You know how every year, everyone says how September actually seems like the beginning of the new year? Maybe it’s the transition between the scorching heat of summer and the romantic colors of fall, or the slews of fashionistas scrambling to fashion week after fashion week in the hottest capitals; More likely it’s the fact that we’ve been hardwired to associate September with new beginnings by years of going back to school on September 1st (or a bit later, for those of us who grew up where Labor Day is celebrated). Well, in the Jewish tradition, the new year is in fact celebrated on the month of Tishrei, which almost always coincides with September (some years it’s on the beginning of October).
Rosha HaShana in Tel Aviv
Sweets for Sea Executive Suites guests in honor of the new year. There’s something to be said for celebrating the new year, well, a couple times a year. It certainly keeps you on your feet! And while we love celebrating the New Year on January, we also adore the customs and symbolism of Rosha HaShana, the Jewish New Year we’re about to celebrate from Wednesday night to Friday at sundown this week (September 24th-26th). And it is indeed all about symbolism – everyone wears white (a great opportunity to wear white after Labor Day), and eating sweet food is encouraged – especially if it contains honey – to symbolize a year that’s not only good, but really sweet.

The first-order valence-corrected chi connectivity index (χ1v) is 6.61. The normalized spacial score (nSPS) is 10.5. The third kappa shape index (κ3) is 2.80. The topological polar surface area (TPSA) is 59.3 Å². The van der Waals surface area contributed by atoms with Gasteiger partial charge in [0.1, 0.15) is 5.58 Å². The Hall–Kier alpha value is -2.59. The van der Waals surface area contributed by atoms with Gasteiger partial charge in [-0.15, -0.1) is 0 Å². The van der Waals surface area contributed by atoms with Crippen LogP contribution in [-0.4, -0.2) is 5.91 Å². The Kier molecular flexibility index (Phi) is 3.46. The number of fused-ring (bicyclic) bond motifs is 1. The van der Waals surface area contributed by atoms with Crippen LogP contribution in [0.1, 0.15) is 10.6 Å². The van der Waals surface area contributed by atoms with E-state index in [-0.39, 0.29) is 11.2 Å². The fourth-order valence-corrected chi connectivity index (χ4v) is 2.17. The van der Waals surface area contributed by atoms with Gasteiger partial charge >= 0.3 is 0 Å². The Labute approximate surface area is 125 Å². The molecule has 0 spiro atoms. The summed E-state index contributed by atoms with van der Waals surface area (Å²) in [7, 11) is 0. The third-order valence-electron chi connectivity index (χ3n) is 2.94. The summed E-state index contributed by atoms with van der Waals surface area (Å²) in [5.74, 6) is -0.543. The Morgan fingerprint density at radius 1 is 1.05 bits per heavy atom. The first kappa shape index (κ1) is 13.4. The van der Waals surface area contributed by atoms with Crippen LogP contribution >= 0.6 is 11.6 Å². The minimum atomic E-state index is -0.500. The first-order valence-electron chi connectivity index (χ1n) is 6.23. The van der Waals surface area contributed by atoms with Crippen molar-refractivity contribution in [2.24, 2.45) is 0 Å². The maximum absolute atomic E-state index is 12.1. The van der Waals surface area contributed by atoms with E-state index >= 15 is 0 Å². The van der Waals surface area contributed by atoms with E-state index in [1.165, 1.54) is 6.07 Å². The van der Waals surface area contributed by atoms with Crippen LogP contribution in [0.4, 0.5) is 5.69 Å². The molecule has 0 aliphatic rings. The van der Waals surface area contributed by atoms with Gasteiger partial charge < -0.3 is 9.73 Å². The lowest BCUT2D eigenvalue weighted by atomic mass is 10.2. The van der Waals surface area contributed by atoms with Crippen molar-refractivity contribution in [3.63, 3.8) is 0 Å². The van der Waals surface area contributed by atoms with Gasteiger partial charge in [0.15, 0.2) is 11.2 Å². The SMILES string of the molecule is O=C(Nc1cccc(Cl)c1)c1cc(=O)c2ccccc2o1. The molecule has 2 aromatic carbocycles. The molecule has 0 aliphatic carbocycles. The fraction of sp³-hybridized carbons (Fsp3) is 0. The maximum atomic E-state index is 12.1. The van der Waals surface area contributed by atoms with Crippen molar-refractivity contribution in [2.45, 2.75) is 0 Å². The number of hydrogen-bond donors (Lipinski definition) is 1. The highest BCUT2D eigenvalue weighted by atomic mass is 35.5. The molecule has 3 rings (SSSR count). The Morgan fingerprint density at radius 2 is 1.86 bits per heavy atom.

It’s also traditional to send friends and family Shana Tova (“a good year”) cards – some of those are pretty designed these days, but almost every Israeli you’ll meet is nostalgic for the cards of the past, which sported naive illustrations and a healthy dose of glitter.
Whether you’re wearing white and dipping an apple in honey (as it’s traditional to do), going to the synagogue to hear the Shofar or just enjoying the feeling of turning a new leaf and welcoming a new year – we wish you a sweet new year, and may the year 5775 (the equivalent of 2014-15) be full of sweet moments of celebration!
Since like almost every Jewish holiday, food is a serious component in celebrating, here’s a free download we found of 20 Rosh Hashana recipes.